October 23 2014 Latest news:
Sunday, April 27, 2014
The fourth Broads Outdoors Festival enjoyed a real high point even before it got under way.
For the top of Berney Arms Windmill - the highest and most remote mill on the Broads - was chosen as the dramatic setting for the launch of what is being billed as a two-week celebration of the outdoors.
The festival will open next Saturday with a carnival atmosphere at the Horning Boat Show and run until Sunday May 18.
During the two weeks, families will have the chance to try canoeing for free, join dawn chorus walks and immerse themselves in the history of the Broads by climbing windpumps and sailing aboard graceful Edwardian wherries.
There will also be family fun days, boat trips for the artist and photography events.
Organisers promise something to interest everyone whether their passion is bird watching, cycling or walking; several events and activities are suitable for people with disabilities.
Berney Arms Windmill, built in the 19th century to grind clinker for cement, will be open free to the public from 11am to 2pm on the weekend of May 10 and 11 as part of the festivities.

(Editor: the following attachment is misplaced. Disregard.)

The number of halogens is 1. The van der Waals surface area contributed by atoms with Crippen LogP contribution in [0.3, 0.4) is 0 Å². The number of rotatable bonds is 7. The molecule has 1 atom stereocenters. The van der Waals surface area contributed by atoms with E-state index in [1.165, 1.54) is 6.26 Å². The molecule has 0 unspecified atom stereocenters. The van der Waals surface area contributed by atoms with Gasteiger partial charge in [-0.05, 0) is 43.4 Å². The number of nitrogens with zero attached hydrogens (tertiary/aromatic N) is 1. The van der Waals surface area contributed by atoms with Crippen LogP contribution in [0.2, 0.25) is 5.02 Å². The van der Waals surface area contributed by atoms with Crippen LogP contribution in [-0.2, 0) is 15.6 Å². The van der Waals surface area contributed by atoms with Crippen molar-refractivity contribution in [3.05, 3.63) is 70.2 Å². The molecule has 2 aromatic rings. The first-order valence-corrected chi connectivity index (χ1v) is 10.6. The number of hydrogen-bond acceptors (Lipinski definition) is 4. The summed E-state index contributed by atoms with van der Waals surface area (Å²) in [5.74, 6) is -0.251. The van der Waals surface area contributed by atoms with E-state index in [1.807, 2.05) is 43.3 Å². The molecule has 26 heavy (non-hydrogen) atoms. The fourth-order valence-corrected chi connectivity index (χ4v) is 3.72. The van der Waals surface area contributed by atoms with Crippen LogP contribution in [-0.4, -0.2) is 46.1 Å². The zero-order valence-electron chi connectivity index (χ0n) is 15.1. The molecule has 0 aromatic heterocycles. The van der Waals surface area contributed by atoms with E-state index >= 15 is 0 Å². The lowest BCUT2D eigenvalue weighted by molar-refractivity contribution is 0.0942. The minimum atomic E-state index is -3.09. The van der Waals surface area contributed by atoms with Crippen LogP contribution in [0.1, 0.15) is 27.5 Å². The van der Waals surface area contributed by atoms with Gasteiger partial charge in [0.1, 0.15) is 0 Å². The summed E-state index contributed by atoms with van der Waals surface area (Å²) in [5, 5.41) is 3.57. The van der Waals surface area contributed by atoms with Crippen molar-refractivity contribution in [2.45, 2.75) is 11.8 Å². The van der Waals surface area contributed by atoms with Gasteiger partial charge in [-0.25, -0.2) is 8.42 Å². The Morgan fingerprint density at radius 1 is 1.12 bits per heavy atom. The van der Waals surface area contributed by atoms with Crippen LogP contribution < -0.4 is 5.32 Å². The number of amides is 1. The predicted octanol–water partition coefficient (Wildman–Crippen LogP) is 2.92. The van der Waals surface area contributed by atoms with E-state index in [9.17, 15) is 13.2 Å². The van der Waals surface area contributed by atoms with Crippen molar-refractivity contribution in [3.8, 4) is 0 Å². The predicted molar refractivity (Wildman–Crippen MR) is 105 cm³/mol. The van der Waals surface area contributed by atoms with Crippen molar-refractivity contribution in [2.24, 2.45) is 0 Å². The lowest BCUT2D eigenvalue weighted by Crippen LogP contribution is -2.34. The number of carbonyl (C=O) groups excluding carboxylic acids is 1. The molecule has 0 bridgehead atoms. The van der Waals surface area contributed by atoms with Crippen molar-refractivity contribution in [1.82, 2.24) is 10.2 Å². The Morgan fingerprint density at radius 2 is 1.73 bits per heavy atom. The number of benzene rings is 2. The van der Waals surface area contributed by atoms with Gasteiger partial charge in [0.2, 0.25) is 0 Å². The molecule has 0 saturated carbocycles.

The launch delegation was taken to the lonely site, overlooking Breydon Water, on a tractor trailer from the Acle Straight - the mill and neighbouring Berney Arms pub are usually only accessible by rail, boat or by walking from Yarmouth or Reedham.
Ian Robinson, Broads area manager for the RSPB, which has agreed to open the mill on certain days over the summer on behalf of custodians English Heritage, said: “It is really exciting to launch the Broads Outdoors Festival here on our Berney Marshes reserve, the most remote RSPB site in the country.
“There is a vast population in Norwich and Yarmouth but a lot of the people won’t ever have come out here.
“We would like to get people more connected with nature and to showcase our reserves.”
To that end, the RSPB was organising a range of events at various sites during the festival from dawn chorus walks to canoe trails.
Broads Authority chief executive John Packman paid tribute to the partnership working which had seen the festival flourish.
He said: “When we first had this idea I was nervous about it working. Could we sustain it?
“The reverse has happened, we have found more partners to help us and the number of people taking part has increased.
“The whole point of the festival is sending a message that national parks are here for everyone, that there is something for everyone to do and that you can try something you have never done before, whether it is canoeing, cycling or visiting one of these magical places like Halvergate Marshes.”
Rebecca Harris, head of marketing at holidays firm Hoseasons, which is supporting the event alongside media partner Archant, said they were a business “born in the Broads” and were delighted to be involved with it in their 70th anniversary year.
For a guide to all the events pick up your EDP on Tuesday, April 29 or visit www.outdoorsfestival.co.uk